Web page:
Article 2(4) of the U.N. Charter states that “All members shall refrain…from the threat or use of force against…any state”.[3] Although ISIL is not itself a “state”, ISIL resides within the territories of Syria and Iraq; therefore, any attacks on ISIL within either state essentially is an attack on the states’ territorial integrity. So how can one justify attacking ISIL? For countries such as France and Belgium, the answer is simple. The U.N. Charter provides in Chapter VII an exception, one that allows military intervention for the sake of self-defense if there is a threat of an imminent armed attack.[4] Because ISIL has succeeded in attacking cities in both France and Brussels, these states can justify using force without violating international law by claiming that they are acting in self-defense and protecting their national security.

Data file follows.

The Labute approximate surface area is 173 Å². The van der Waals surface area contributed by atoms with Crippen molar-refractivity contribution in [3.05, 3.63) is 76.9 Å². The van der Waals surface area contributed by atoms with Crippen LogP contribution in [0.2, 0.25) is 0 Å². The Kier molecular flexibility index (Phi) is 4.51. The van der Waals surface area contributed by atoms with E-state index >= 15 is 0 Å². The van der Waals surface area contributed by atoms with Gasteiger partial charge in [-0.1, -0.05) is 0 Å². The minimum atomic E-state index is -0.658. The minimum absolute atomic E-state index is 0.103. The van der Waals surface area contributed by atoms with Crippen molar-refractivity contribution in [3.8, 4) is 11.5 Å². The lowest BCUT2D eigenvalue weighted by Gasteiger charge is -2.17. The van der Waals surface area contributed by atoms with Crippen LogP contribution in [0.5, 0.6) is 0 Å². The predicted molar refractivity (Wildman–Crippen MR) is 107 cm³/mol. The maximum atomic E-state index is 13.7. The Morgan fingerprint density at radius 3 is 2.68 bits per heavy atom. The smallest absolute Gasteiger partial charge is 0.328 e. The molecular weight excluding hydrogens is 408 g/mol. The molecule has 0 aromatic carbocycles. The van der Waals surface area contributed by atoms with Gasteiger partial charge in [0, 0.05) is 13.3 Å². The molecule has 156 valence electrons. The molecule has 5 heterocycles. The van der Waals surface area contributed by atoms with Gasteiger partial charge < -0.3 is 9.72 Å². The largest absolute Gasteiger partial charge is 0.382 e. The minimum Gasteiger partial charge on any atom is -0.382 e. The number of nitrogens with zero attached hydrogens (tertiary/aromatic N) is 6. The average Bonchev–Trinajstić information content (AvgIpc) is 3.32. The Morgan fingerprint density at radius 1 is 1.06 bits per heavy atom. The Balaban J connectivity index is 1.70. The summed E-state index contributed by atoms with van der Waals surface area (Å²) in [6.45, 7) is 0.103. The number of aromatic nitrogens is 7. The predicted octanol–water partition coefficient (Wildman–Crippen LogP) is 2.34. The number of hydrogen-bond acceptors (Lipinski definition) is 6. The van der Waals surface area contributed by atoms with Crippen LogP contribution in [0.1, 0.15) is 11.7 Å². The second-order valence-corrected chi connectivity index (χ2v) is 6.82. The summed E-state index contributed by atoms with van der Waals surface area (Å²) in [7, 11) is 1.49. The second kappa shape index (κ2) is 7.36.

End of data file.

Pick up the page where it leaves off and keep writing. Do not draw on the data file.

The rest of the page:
The question is where does this leave states like the United States, who has claimed self-defense in order to use force against ISIL, but had not had an armed attack from ISIL within its borders. Many say the U.S. use of force against ISIL has been in violation of international law due to lack of justification under both traditional and customary international law – the United States lacks state consent from Syria[5] or from the Security Council[6] to use force on Syrian territory, and claims of humanitarian intervention[7] and anticipatory self-defense[8] are not viable. The only potential successful legal argument would be for the United States to claim self-defense of their national security.